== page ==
This very "inside baseball" account of the authors' take on modern American political strategy and the role of the media in this contest is informative, clever and ultimately depressing.
This book is very much of a piece with the new paradigm of political life: politics and governing as all-out war.
The authors mainly analyze Bill Clinton, Karl Rove and George W. Bush's tactics and strategy in winning elections and defeating their opponents. I can't imagine they have left a stone unturned in this effort, and it is mostly entertaining and informative. Their cynicism and vague air of superiority might wear a little thin for you after 15 plus hours of listening. It did for me. The book is ultimately worthwhile for it's insight into the modern American political and media realities, and it's dissection of the "freak show" (the new media mavens such as Ann Coulter, Rush Limbaugh et. al.) is insightful and richly deserved. This would have been an even better book with more editing and a modicum of respect for the institutions being reported on and the individuals vying for control of those institutions.
This is as advertised: He takes you back into a very specific time. The narrative moves quickly and keeps you interested. The plotting is adequate but the atmosphere is the best part.
This writer never disappoints me. His emphasis on character development and innovative, well-researched plots pays dividends for the reader. This novel covers a period in the lives of its protagonists from the 60's right up to today (and I mean right now).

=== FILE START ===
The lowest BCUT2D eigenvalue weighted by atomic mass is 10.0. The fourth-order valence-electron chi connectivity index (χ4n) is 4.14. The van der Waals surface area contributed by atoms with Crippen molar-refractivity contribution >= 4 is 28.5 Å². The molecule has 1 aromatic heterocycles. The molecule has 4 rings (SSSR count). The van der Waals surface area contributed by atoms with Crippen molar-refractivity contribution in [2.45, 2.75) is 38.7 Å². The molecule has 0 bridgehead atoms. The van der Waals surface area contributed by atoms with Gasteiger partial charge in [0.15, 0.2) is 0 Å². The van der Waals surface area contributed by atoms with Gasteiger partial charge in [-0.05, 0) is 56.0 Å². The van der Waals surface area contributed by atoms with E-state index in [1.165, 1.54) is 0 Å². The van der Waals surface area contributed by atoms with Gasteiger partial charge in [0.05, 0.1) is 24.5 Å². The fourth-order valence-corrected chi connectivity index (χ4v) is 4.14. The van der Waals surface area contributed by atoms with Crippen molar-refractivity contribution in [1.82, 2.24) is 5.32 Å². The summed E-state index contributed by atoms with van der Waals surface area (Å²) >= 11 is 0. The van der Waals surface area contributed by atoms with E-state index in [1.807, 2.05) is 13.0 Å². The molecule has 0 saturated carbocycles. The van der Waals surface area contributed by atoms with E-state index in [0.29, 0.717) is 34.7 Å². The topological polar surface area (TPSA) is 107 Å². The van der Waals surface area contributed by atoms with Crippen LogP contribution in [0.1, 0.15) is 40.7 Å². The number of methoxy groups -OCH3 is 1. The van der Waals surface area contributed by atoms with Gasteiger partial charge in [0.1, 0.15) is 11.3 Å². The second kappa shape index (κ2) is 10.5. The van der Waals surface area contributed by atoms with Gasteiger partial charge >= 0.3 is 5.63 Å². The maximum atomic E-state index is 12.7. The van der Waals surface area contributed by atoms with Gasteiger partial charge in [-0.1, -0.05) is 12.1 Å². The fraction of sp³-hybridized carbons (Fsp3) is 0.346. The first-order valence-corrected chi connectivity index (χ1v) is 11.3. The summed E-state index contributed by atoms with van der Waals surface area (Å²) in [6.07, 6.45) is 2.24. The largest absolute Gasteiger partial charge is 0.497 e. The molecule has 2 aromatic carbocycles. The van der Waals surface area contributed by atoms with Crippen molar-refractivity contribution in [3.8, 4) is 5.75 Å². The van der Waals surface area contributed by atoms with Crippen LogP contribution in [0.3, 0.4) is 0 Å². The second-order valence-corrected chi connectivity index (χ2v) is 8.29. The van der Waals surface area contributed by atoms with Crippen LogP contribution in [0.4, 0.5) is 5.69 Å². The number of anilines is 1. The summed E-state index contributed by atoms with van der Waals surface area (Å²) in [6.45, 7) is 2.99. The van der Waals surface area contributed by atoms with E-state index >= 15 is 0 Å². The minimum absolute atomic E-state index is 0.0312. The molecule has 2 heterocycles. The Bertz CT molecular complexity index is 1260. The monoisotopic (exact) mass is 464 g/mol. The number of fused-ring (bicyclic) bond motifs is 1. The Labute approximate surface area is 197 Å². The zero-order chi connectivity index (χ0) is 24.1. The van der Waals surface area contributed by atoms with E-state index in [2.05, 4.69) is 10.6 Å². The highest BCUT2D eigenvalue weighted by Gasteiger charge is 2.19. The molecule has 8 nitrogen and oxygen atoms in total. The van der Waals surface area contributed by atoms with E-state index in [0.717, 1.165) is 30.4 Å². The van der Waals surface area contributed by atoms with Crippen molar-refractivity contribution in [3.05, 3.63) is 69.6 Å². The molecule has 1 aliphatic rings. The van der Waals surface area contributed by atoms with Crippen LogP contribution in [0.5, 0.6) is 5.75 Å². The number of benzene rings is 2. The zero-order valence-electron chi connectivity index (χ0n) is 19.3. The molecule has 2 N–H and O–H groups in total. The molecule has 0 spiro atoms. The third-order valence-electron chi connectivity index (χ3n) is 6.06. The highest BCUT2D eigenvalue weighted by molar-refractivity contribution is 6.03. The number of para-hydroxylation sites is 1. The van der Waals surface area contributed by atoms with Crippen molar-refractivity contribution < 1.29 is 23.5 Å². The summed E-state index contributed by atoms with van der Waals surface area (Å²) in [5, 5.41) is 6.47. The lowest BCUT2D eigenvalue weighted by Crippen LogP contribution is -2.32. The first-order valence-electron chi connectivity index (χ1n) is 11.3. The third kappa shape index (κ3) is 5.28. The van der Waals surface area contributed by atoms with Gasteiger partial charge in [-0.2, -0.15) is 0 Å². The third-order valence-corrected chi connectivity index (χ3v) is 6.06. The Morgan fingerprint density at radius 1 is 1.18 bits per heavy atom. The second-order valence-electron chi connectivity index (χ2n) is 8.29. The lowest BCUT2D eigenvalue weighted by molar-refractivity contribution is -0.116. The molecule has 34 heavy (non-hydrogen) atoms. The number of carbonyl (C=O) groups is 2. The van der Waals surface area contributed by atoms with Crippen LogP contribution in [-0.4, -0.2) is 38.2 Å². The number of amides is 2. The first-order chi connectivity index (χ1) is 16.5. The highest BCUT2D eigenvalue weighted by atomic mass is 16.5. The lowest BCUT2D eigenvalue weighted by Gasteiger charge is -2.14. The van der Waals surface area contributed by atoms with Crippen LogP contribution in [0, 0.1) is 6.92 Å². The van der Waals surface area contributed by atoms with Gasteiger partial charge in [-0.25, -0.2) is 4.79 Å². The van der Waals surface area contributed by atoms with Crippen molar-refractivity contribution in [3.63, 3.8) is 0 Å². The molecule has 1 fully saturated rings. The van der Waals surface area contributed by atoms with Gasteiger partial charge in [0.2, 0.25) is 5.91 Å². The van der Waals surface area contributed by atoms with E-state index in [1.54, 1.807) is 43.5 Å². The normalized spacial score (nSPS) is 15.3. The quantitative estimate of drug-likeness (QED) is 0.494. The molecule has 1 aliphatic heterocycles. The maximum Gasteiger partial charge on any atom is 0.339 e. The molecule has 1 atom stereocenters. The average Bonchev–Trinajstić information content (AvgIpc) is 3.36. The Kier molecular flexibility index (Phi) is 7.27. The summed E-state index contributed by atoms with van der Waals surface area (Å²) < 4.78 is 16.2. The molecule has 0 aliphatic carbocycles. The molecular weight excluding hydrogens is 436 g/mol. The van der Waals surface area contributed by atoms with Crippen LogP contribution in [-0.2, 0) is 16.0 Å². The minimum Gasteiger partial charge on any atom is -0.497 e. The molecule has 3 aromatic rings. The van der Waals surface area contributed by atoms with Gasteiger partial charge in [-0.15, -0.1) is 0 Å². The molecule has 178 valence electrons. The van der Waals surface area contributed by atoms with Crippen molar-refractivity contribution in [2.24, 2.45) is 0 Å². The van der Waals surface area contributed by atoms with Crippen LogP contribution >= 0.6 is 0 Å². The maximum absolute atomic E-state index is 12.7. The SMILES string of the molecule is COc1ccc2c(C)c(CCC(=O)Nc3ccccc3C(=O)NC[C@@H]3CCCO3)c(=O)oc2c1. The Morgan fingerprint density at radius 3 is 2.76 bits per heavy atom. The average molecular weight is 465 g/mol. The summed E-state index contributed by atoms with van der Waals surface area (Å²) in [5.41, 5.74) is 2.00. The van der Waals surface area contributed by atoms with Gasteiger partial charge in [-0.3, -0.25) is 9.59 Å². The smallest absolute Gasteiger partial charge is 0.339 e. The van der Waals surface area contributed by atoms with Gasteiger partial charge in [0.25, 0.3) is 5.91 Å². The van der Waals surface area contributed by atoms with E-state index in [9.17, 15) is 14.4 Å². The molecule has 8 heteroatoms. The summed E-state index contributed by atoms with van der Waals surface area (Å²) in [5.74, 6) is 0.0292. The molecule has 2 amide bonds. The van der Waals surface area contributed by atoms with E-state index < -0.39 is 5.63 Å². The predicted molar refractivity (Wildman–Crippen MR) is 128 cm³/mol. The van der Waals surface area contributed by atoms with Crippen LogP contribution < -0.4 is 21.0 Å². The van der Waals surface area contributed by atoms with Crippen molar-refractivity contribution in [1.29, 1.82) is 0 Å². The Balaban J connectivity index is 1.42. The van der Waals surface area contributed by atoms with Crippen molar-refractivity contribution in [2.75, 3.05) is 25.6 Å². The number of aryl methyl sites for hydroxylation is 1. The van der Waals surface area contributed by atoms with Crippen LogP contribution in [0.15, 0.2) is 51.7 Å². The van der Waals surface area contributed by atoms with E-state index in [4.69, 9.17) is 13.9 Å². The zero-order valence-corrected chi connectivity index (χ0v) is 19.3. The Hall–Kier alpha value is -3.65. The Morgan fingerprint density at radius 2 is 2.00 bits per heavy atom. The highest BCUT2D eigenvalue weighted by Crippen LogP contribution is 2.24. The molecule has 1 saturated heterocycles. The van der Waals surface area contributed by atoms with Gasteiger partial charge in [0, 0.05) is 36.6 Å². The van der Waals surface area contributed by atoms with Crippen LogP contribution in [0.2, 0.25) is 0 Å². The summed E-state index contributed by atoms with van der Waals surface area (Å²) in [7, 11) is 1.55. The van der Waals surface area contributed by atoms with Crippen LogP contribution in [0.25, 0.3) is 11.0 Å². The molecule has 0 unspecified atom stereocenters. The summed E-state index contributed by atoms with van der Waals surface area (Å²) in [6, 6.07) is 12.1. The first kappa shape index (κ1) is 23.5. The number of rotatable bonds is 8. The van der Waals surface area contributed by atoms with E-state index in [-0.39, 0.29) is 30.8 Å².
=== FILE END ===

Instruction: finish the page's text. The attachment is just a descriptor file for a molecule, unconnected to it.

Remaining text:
The main character is a particularly poignant example of the offspring of declining British Empire. Le Carre maintained my interest with vivid portraits of British and German counterculture youth of the 60's. And, as always, he demonstrates the ultimate cynicism and folly of the practitioners of the spy games of the Twentieth Century.
I certainly didn't expect literary fiction, but this is one of the most poorly written, stilted novels i have ever read (heard). The information about Christian History, Symbolism, and so forth is intriguing at first, but as it went on I lost interest. The plotting really seemed amateurish, the characters were cardboard cutouts, and the overall effect one of excessive length and verbosity. Unless you have a specific interest in this very popular and trendy book of revisionist religious fiction, I would recommend against this title.
I should begin by saying that I have a one year subscription. I enjoy the program but I wish more time could be spent talking about the various Macintosh hardware and software offerings and less on birthdays and "shout-outs". Having said that, the program hosts are generally very knowledgeable and do a good job of interviewing the guests. I wish there were more choices of Macintosh informational programs. As one of the few I have found, this is a valuable addition to my listening library. (I am also not a fan of the games segment, but I know I am probably in the minority there. I am just not a gamer.)
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